11/13/02 - At-Home Defibrillators - KFVS12 News & Weather Cape Girardeau, Carbondale, Poplar Bluff

11/13/02 - At-Home Defibrillators

  • SPONSORED BY SOUTHEAST HEALTHMore>>

  • New technology connects babies and families with webcams

    New technology connects babies and families with webcams

    New technology connects babies and families with webcams

    Thursday, July 31 2014 7:45 PM EDT2014-07-31 23:45:11 GMT
    The Heartland is now home to the newest cutting edge technology for moms and babies facing long hospitals stays when the little ones need special intensive care.
    The Heartland is now home to the newest cutting edge technology for moms and babies facing long hospitals stays when the little ones need special intensive care. 
  • Quinn signs epinephrine law for Illinois schools

    Quinn signs epinephrine law for Illinois schools

    Wednesday, July 30 2014 6:36 PM EDT2014-07-30 22:36:36 GMT
    A new bill signed into Illinois law says trained personnel at schools statewide will be able to administer injectable epinephrine for those appearing to have strong allergic reactions.
    A new bill signed into Illinois law says trained personnel at schools statewide will be able to administer injectable epinephrine for those appearing to have strong allergic reactions.
  • Illinois Medicaid restricts use of hepatitis drug

    Illinois Medicaid restricts use of hepatitis drug

    Wednesday, July 30 2014 2:41 PM EDT2014-07-30 18:41:49 GMT
    Illinois is placing tight restrictions on a new hepatitis C drug that costs $1,000 per pill. Medicaid patients must meet 25 criteria and get prior approval before the government health care program will pay for...
    Illinois is placing tight restrictions on a new hepatitis C drug that costs $1,000 per pill. Medicaid patients must meet 25 criteria and get prior approval before the government health care program will pay for Sovaldi.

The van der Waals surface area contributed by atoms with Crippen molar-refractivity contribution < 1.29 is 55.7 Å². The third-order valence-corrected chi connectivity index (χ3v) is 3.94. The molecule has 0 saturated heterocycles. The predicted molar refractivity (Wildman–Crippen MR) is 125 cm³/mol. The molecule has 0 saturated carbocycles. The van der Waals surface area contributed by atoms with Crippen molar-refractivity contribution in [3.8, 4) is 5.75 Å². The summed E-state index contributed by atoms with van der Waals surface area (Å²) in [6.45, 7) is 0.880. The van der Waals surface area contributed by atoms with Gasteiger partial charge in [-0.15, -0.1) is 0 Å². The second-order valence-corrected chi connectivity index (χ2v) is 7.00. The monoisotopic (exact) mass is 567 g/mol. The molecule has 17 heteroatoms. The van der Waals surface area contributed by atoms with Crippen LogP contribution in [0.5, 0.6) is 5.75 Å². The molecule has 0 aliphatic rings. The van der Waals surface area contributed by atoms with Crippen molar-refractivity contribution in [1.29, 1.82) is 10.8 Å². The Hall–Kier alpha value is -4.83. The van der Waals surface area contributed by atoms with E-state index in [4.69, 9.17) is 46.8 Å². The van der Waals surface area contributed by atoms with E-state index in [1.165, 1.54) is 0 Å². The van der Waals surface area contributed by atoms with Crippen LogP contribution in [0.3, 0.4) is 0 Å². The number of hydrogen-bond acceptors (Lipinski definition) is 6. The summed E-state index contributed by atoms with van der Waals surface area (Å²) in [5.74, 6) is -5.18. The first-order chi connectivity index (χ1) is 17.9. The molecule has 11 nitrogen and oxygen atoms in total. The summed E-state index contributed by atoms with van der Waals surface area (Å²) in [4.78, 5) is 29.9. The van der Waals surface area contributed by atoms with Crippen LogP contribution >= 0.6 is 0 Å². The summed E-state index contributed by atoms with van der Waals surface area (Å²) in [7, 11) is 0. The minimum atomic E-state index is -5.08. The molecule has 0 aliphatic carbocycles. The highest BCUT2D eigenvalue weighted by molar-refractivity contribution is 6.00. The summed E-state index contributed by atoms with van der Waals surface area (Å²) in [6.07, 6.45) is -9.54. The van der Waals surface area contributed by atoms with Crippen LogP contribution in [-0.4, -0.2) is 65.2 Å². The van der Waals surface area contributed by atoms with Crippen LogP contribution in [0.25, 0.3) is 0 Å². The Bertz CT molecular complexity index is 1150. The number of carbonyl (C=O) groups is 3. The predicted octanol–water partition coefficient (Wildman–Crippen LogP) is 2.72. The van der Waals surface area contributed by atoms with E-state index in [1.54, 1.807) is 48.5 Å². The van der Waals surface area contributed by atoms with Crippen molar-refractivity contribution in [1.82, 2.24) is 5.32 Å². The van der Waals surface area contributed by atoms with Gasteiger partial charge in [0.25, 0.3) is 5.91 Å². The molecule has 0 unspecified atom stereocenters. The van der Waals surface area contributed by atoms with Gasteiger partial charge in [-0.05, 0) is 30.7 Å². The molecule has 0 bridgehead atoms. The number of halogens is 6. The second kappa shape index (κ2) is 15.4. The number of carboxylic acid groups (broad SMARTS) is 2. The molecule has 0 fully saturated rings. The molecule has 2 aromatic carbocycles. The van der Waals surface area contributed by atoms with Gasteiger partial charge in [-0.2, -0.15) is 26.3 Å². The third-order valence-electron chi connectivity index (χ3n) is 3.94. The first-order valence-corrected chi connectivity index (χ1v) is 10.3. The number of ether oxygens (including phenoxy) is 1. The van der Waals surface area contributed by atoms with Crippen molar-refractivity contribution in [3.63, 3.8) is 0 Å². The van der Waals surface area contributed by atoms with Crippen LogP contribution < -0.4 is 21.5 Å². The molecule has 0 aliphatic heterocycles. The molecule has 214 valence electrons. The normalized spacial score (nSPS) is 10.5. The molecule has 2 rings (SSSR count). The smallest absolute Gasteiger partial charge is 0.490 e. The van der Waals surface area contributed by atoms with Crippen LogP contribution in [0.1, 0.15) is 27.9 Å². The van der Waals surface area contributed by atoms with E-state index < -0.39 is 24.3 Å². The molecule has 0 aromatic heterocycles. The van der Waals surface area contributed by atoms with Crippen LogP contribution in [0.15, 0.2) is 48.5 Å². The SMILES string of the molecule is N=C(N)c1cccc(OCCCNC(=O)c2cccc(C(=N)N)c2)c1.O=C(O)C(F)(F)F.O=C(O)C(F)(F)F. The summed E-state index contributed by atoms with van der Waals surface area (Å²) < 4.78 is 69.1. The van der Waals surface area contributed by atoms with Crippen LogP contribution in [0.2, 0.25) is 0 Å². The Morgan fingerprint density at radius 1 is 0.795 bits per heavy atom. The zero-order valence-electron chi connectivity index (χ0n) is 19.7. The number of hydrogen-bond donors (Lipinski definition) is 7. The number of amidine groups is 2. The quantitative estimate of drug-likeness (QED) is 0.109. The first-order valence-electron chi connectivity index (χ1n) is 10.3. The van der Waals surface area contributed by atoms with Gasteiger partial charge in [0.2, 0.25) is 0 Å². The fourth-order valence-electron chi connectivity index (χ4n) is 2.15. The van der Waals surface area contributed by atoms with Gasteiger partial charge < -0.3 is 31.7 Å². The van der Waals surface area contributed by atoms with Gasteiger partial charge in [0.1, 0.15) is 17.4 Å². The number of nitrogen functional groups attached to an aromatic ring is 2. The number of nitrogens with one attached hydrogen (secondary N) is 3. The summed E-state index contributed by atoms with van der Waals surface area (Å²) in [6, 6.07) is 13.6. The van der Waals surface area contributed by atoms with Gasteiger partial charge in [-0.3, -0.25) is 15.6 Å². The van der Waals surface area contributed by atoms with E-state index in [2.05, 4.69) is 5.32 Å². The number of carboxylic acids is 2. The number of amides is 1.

For the last few years portable defibrillators have become more common. Defibrillators are the electric shock pads doctors use to get hearts beating normally again. First they showed up in police cars, then airports and even malls, now, they're coming into homes. The first home defibrillator was just approved by the Food and Drug Administration. The machine is designed to help people electronically shock someone's heart into beating again before paramedics arrive, but there are some warnings.

Paramedic firefighter Billy Crump says, "If you have someone there, and within a minute can deliver defibrillation, it's going to benefit the patient." Most heart attacks happen at home, and each minute that passes lowers the chance of survival by ten percent. So the new, at home defibrillator could save lives.

"When you run into defibrillation, the faster you deliver the shock, the greater chance of resuscitating the patient," Crump says. Crump works at the Cape Girardeau Fire Department. The department has had portable defibrillators in it's trucks for several years. He says they use them on patients during emergency calls around four times a month. "Basically a defibrillator stops the heart, and what you're hoping is that it will start in a normal pattern," Crump says.

Portable defibrillators, basically run themselves, but Crump says people who use defibrillators, or the new at home ones just approved by the FDA need to be trained. "It concerns me, even if they go through initial training that they won't keep their training up," Crump says. "It's not something you use on a daily basis, they need to know what they're doing with it."

Using it wrongly could actually kill the person you're trying to save, and the patient isn't the only person who could be hurt. If someone touches a patient, that's hooked up to the defibrillator, they can get shocked too. The new at home defibrillators are available by prescription only, and cost about 23-hundred dollars. Emergency personnel are trained to use the defibrillators. As far as the at home devices, there's no information on what kind of training is needed, but makers of the device do say they made the directions easy enough for a six grader to understand.

Powered by WorldNow

310 Broadway
Cape Girardeau, MO 63701

FCC Public File
publicfile@kfvs12.com
573-335-1212
EEO Report
Closed Captioning

All content © Copyright 2000 - 2014 Worldnow and KFVS12. All Rights Reserved.
For more information on this site, please read our Privacy Policy and Terms of Service.